She knew there were many chores to do at home, and often told us the Little Red Hen story to motivate us. This story’s moral was that to contribute to an end product we deserved to enjoy the end product, or "if a man does not work, let him not eat". When the little Red Hen found the grain of wheat, and planted, harvested, milled the wheat and made it into bread. Then all wanted to eat. This story showed us the tedious journey from the wheat seed to the finished loaf of bread on the table and how we work together to eat.

Dad told us that during the World War I, wheat flour was needed to feed the soldiers, the white flour was taken and the flour left was the whole wheat. He realized later that the family was left with the healthy whole grain. He told us of driving a truck load of wheat to the mill in Oklahoma! There was a small hill on the way. Unless he ‘gunned’ the motor, he could not get to the top. Sometimes he had to made a three or four tries before cresting the small hill.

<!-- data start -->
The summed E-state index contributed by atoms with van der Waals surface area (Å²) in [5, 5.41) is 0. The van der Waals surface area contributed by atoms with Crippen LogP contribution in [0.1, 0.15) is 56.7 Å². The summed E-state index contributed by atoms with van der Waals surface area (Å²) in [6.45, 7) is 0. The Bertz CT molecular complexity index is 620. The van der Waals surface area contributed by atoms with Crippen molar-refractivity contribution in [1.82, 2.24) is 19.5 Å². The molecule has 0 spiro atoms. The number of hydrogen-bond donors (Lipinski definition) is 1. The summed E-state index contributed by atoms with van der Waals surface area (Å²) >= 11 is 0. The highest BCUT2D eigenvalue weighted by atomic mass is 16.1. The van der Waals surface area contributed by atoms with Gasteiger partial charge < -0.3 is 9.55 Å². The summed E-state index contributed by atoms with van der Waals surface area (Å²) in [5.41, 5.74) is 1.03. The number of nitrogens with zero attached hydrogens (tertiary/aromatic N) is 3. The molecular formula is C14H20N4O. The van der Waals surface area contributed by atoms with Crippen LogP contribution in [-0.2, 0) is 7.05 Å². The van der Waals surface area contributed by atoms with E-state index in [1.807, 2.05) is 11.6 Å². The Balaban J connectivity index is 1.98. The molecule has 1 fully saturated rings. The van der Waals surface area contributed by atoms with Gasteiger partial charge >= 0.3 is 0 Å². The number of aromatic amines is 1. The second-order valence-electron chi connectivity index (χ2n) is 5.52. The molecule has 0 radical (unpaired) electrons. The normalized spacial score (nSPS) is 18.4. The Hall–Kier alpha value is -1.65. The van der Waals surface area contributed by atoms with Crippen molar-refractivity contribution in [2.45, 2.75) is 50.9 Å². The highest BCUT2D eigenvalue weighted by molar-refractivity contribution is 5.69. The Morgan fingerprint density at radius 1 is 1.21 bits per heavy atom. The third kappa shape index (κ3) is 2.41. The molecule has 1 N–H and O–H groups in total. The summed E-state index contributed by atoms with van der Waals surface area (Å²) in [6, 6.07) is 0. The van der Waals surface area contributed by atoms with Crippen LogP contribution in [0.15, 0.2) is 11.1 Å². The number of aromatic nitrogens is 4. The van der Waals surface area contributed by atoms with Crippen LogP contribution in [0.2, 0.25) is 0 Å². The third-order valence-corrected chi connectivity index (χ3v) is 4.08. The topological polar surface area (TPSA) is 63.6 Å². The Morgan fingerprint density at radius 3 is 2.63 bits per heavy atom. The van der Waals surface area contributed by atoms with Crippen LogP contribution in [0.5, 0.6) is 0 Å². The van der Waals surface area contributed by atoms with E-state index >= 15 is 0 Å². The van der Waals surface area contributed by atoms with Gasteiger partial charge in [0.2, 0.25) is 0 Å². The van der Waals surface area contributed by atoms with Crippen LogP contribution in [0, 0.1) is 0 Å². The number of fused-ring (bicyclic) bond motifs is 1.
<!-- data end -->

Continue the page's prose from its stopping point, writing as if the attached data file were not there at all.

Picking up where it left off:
All of these thoughts, enveloped in the heavenly smell of baking bread from the kitchen, made questions surface in my mind. In this day and age, there are all kinds of breads to be purchased. The time becomes a priceless commodity when bread makers become a staple. What was the process of preparing bread long ago?